Unity’s New Pricing: A Wake-up Call on the Importance of Open Source in Gaming

Recently Unity announced a pricing update which changes the pricing model from a simple pay per seat to a model whereby developers have to pay per install. This isn’t restricted to paid installs or plays; it applies to every plain install.

This price change has some particularly grave consequences on mobile where revenue per install is highly variable. According to Ironsource (A Unity company) for example, the average revenue per ad impression is $0.02. Unity would like to charge $0.20 per install after your app has made $200,000 over the past year. What this means is that every one of your users has to see at least 10 ads after installing your app to not have it cost you money. These numbers are averages. If your app is more popular in emerging markets then the revenue per ad would be significantly lower, making the problem far worse.

To make matters (even) worse, this change will be done retroactively on existing applications as well.

How can they get away with this?

It’s like if Microsoft decided that you had to pay per person who read your document made in Word. If they did you’d just stop using Word and instead switch over to Google Docs. An inconvenience perhaps, but not an existential threat to your survival as a document editor.

Video games, however, are not like this. Developing a game is a long, intricate process, often spanning months or even years. After this work is done simply jumping ship to a different engine is not easy requiring considerable amount of time and money. If it is possible at all, perhaps the development team of the game has since disbanded.

Pray they don’t alter the deal further…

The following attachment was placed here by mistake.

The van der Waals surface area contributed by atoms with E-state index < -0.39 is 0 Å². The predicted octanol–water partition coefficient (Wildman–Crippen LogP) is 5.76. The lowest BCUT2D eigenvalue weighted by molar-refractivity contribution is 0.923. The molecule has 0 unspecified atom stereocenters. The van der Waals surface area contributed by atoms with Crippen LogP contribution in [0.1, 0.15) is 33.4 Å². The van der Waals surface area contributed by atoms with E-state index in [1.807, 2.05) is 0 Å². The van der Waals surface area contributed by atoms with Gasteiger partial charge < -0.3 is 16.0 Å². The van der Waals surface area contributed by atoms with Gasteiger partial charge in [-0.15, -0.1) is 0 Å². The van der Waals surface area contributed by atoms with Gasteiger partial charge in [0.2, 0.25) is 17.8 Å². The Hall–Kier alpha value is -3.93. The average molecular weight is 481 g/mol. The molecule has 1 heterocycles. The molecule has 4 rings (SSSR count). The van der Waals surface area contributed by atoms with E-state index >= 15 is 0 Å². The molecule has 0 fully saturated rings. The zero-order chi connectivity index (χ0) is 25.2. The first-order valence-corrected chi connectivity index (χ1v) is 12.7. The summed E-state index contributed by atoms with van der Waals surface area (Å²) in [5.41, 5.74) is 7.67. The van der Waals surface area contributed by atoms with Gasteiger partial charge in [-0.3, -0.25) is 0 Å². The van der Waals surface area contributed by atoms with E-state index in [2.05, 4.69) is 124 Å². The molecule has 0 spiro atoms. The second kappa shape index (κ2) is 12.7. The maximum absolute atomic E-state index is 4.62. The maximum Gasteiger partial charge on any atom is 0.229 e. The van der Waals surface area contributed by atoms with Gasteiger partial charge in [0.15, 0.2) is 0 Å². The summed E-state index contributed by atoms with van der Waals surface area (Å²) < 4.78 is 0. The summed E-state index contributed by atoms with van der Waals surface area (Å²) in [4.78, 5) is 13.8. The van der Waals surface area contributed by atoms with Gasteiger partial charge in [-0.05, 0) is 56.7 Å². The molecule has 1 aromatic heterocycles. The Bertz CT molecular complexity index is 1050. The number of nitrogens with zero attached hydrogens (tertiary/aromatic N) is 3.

How open source helps

Open source game engines, such as Godot engine, protect your work by giving you rights to the engine that cannot be taken away, or altered. Under Godot’s MIT license every user gets the rights to use the engine as they see fit, modify and distribute it, the only requirement being that you must acknowledge the original creators and cannot claim the engine as your own creation. Note that this applies only to the engine! Your game is your own!

Why not just switch to Unreal engine?

While Unreal engine currently does not have terms like Unity’s, there’s nothing stopping them from doing something similar. In fact if Unity manages to get away with this it seems likely they will follow suit.

How does Ramatak fit into this story?

The Ramatak mobile studio enhances the open source Godot engine with the things you need for a mobile game: Ads, in app purchases, and analytics. And while Ramatak does charge for these services, if we were to try to alter the deal in way you are uncomfortable with you can simply take your game and use the open source version instead. You’d lose access to the Ramatak specific enhancements but your game is yours to do with as you please.

To underscore this point further: The first publication on our site talks about how we consider our relationship with our users. We must simply offer something our users want since switching away from our offering to the open source version is so easy.

In conclusion

The (mobile) gaming landscape changes all the time, and we can’t predict what the next “big thing” will be. By using an open source engine you can be sure that whatever that “next thing” is, the engine won’t keep you from taking advantage of it. Nor would the engine be able to dictate your monetization strategy for you.

With Ramatak mobile studio, developers get the best of both worlds: the freedom and security of an open-source engine and the advanced, tailored features that modern mobile games require.

And most importantly: We can’t alter the deal.

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